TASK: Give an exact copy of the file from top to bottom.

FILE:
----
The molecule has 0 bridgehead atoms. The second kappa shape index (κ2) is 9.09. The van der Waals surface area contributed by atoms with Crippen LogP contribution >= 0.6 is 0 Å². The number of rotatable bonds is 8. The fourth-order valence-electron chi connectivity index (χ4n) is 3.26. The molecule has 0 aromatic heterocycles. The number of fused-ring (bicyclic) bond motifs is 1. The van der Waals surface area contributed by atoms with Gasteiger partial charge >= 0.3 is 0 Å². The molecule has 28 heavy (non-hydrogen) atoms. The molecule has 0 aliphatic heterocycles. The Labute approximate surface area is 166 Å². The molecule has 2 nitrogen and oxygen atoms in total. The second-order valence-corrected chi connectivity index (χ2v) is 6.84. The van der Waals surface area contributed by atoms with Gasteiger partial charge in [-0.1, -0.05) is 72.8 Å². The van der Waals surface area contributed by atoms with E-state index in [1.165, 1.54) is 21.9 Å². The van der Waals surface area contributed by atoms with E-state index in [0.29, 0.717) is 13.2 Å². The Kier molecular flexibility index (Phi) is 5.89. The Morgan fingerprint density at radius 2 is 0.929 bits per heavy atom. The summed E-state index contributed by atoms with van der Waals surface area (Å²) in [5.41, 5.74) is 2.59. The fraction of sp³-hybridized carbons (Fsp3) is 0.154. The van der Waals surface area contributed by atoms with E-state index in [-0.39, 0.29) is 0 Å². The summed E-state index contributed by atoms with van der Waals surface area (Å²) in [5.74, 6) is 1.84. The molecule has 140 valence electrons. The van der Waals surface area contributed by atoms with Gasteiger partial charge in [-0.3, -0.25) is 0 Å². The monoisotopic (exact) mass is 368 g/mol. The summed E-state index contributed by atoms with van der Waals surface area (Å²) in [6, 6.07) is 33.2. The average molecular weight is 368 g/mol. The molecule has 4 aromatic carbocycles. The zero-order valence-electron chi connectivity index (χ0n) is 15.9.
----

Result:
The molecule has 0 bridgehead atoms. The second kappa shape index (κ2) is 9.09. The van der Waals surface area contributed by atoms with Crippen LogP contribution >= 0.6 is 0 Å². The number of rotatable bonds is 8. The fourth-order valence-electron chi connectivity index (χ4n) is 3.26. The molecule has 0 aromatic heterocycles. The number of fused-ring (bicyclic) bond motifs is 1. The van der Waals surface area contributed by atoms with Gasteiger partial charge >= 0.3 is 0 Å². The molecule has 28 heavy (non-hydrogen) atoms. The molecule has 0 aliphatic heterocycles. The Labute approximate surface area is 166 Å². The molecule has 2 nitrogen and oxygen atoms in total. The second-order valence-corrected chi connectivity index (χ2v) is 6.84. The van der Waals surface area contributed by atoms with Gasteiger partial charge in [-0.1, -0.05) is 72.8 Å². The van der Waals surface area contributed by atoms with E-state index in [1.165, 1.54) is 21.9 Å². The van der Waals surface area contributed by atoms with E-state index in [0.29, 0.717) is 13.2 Å². The Kier molecular flexibility index (Phi) is 5.89. The Morgan fingerprint density at radius 2 is 0.929 bits per heavy atom. The summed E-state index contributed by atoms with van der Waals surface area (Å²) in [5.41, 5.74) is 2.59. The fraction of sp³-hybridized carbons (Fsp3) is 0.154. The van der Waals surface area contributed by atoms with E-state index in [-0.39, 0.29) is 0 Å². The summed E-state index contributed by atoms with van der Waals surface area (Å²) in [5.74, 6) is 1.84. The molecule has 140 valence electrons. The van der Waals surface area contributed by atoms with Gasteiger partial charge in [-0.3, -0.25) is 0 Å². The monoisotopic (exact) mass is 368 g/mol. The summed E-state index contributed by atoms with van der Waals surface area (Å²) in [6, 6.07) is 33.2. The average molecular weight is 368 g/mol. The molecule has 4 aromatic carbocycles. The zero-order valence-electron chi connectivity index (χ0n) is 15.9.